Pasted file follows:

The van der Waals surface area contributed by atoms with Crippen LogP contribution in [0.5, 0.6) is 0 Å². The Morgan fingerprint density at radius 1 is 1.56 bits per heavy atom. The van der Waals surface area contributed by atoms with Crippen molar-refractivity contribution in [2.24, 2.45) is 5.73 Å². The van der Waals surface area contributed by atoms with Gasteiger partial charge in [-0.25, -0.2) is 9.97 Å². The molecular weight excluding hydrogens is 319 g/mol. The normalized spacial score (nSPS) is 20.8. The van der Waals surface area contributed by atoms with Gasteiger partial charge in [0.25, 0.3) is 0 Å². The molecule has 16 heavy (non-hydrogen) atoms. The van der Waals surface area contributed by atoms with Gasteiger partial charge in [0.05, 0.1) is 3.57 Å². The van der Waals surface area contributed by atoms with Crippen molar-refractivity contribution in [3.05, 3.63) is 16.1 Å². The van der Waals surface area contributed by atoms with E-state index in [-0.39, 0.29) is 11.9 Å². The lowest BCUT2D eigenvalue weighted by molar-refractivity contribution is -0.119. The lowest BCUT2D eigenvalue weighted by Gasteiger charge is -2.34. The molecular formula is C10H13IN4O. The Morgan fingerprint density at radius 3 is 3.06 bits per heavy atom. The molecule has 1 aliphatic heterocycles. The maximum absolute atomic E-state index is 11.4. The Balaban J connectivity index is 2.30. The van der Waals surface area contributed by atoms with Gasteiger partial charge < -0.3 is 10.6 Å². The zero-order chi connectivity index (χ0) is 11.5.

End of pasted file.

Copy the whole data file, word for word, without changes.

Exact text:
The van der Waals surface area contributed by atoms with Crippen LogP contribution in [0.5, 0.6) is 0 Å². The Morgan fingerprint density at radius 1 is 1.56 bits per heavy atom. The van der Waals surface area contributed by atoms with Crippen molar-refractivity contribution in [2.24, 2.45) is 5.73 Å². The van der Waals surface area contributed by atoms with Gasteiger partial charge in [-0.25, -0.2) is 9.97 Å². The molecular weight excluding hydrogens is 319 g/mol. The normalized spacial score (nSPS) is 20.8. The van der Waals surface area contributed by atoms with Gasteiger partial charge in [0.25, 0.3) is 0 Å². The molecule has 16 heavy (non-hydrogen) atoms. The van der Waals surface area contributed by atoms with Gasteiger partial charge in [0.05, 0.1) is 3.57 Å². The van der Waals surface area contributed by atoms with Crippen molar-refractivity contribution in [3.05, 3.63) is 16.1 Å². The van der Waals surface area contributed by atoms with E-state index in [-0.39, 0.29) is 11.9 Å². The lowest BCUT2D eigenvalue weighted by molar-refractivity contribution is -0.119. The lowest BCUT2D eigenvalue weighted by Gasteiger charge is -2.34. The molecular formula is C10H13IN4O. The Morgan fingerprint density at radius 3 is 3.06 bits per heavy atom. The molecule has 1 aliphatic heterocycles. The maximum absolute atomic E-state index is 11.4. The Balaban J connectivity index is 2.30. The van der Waals surface area contributed by atoms with Gasteiger partial charge < -0.3 is 10.6 Å². The zero-order chi connectivity index (χ0) is 11.5.